Saturday, November 29, 2014

A Post from a Post from a Post

In my 'to read' blog list this morning was this post from my daughter.  I find it thoughtful and well-written, and I'm not saying that just because I'm her mom!

I too read about the "Like/No Like" experiment on Facebook some time ago and tried it -- for a week.  Even that brief effort was enough to make me wonder...especially about my need for approval, which seems to have ramped up in recent years. (One of the blessings of a loving spouse is fairly frequent exchanges of expressions of approval.  With DH gone, and the kids on their own, those are pretty sparse around here.  Pookie-cat just isn't of a mind to fill in the gap!)

My daughter writes -- and I quote:
I was intrigued.

I decided to take the same challenge.

Four months later, I have still not 'liked' a single post....
And she leaves us with this:
Is my need to know and be known just the tension that comes from living on one side of the screen?

Or is it more than that?

Since my own brief experiment with "no like", I've found I've made small changes in the way I respond to the comments of my FB friends and acquaintances.  First, I find myself pausing more often before I click "Like" -- or not.  Often, I choose not to click -- not because I don't like what's been shared, but because I sense that my response is inconsequential or not required, rather like the response to a rhetorical remark or question.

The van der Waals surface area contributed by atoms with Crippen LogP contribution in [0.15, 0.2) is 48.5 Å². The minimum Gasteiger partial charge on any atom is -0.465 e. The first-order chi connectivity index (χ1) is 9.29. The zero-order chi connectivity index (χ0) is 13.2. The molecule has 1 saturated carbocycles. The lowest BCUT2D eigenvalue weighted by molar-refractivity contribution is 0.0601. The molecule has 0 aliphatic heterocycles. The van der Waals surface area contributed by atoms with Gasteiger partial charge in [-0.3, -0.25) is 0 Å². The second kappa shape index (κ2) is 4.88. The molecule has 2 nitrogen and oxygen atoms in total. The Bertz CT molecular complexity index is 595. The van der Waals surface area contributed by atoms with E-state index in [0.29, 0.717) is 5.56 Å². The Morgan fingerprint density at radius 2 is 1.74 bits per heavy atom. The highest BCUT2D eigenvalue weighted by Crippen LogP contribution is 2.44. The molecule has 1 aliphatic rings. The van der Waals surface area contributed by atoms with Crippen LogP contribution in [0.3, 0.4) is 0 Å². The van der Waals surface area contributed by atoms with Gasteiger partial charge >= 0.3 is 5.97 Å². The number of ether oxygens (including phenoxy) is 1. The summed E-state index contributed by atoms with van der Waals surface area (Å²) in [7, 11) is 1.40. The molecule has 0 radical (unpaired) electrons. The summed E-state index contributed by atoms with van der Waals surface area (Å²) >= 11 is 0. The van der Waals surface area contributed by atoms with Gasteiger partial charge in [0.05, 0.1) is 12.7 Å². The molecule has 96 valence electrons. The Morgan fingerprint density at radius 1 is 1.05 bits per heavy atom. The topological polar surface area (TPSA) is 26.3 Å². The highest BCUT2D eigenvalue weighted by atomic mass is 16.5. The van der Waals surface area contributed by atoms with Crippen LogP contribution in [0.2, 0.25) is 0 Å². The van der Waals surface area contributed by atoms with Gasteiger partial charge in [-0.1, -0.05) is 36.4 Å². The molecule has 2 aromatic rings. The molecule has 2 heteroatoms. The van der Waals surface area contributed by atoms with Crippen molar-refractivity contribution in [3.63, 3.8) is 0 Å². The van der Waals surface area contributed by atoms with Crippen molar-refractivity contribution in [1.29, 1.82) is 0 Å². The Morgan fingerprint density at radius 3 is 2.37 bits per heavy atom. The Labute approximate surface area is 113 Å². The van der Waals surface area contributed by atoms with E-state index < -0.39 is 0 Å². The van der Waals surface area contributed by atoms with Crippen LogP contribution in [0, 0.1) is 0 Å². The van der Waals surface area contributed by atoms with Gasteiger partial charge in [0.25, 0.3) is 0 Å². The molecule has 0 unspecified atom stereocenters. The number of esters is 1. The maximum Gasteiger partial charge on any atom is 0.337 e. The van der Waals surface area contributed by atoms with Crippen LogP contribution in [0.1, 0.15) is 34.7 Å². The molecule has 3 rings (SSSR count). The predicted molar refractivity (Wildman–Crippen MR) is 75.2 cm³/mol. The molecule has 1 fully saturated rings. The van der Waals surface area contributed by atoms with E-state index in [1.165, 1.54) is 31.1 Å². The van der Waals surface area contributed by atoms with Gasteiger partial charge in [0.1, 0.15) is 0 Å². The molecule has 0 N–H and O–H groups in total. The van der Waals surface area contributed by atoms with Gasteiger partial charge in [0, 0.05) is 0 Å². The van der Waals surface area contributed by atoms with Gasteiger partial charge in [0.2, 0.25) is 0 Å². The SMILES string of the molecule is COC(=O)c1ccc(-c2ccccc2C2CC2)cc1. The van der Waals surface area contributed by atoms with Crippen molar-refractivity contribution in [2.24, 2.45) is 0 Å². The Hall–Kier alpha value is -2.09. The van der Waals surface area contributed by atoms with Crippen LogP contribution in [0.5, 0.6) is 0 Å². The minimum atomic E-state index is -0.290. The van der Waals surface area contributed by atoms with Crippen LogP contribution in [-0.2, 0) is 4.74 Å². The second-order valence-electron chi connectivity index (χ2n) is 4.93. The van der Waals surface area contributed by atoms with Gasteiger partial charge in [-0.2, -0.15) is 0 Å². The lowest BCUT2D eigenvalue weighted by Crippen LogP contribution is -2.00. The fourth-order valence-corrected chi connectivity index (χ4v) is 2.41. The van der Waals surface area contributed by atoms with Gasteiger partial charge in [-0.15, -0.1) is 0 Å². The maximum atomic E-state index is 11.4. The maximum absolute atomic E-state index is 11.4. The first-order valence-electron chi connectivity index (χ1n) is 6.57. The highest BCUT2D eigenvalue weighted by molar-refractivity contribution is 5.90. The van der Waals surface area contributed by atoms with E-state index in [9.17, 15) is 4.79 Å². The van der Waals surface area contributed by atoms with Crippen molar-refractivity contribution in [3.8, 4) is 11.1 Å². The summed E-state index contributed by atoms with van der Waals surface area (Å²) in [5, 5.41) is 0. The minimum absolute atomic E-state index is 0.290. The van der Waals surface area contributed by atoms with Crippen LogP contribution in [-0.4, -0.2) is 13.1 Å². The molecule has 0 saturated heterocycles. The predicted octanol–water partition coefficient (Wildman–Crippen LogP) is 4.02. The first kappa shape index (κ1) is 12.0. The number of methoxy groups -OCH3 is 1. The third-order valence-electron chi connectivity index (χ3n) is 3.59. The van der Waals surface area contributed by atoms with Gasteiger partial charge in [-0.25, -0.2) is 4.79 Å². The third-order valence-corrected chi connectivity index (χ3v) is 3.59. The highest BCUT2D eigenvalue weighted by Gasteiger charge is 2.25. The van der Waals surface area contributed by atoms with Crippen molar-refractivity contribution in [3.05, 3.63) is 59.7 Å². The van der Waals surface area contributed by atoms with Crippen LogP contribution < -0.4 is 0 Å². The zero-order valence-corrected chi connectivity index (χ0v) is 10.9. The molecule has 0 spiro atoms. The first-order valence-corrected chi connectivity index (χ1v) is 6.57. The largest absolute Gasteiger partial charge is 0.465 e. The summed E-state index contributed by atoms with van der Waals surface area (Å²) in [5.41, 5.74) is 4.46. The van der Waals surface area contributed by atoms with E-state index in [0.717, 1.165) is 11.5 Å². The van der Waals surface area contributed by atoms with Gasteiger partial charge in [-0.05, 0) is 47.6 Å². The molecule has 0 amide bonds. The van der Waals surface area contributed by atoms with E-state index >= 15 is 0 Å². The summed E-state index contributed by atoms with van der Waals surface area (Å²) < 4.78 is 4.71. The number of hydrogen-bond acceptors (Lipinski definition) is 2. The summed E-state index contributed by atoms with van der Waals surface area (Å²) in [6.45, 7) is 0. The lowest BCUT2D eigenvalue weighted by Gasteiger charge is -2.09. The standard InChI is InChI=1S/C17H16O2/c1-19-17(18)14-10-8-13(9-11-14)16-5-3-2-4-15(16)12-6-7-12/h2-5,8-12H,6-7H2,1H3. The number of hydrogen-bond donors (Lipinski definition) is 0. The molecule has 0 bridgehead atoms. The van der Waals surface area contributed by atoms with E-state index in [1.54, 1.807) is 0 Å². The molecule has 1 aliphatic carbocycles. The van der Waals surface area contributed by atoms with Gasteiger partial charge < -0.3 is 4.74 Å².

When I do choose to click "Like", I often comment as well -- responding with more than a nod and a smile, as it were.

And sometimes I find myself starting a comment...and then erasing it because I can't put into words on a screen/page what I'd say in person.  Sometimes what I'd say would come off as insensitive, sarcastic or down-right offensive without the body language that accompanies a face-to-face encounter.  Emoticons help, but they can't replace full bodily expression.

What about you?


Kit Lang said...

I did the experiment for about a month, and didn't find my feed changed significantly (I was still clicking on the links, even if I didn't like them); but I did find I was making more comments and short exchanges sometimes followed.

I've been trying to keep that up; and also have conversations with new "friends" rather than just accept the request and then wonder who the heck that person is when they show up with a comment in my feed weeks or months later.

Had one such conversation with an older lady who friended me yesterday and discovered we had much the same day job before she retired and talked a bit about our families. Now I'll have some sense of her when I see her in my feed, which is a more sensible way to conduct oneself on FB anyway. ;)8

elle said...

I like if I know the person and just want them to know I have been by. More often I comment when I have something to add. But I also will sometimes type something out and then I delete because it seems superflous. Sometimes it is just okay not to say something. :O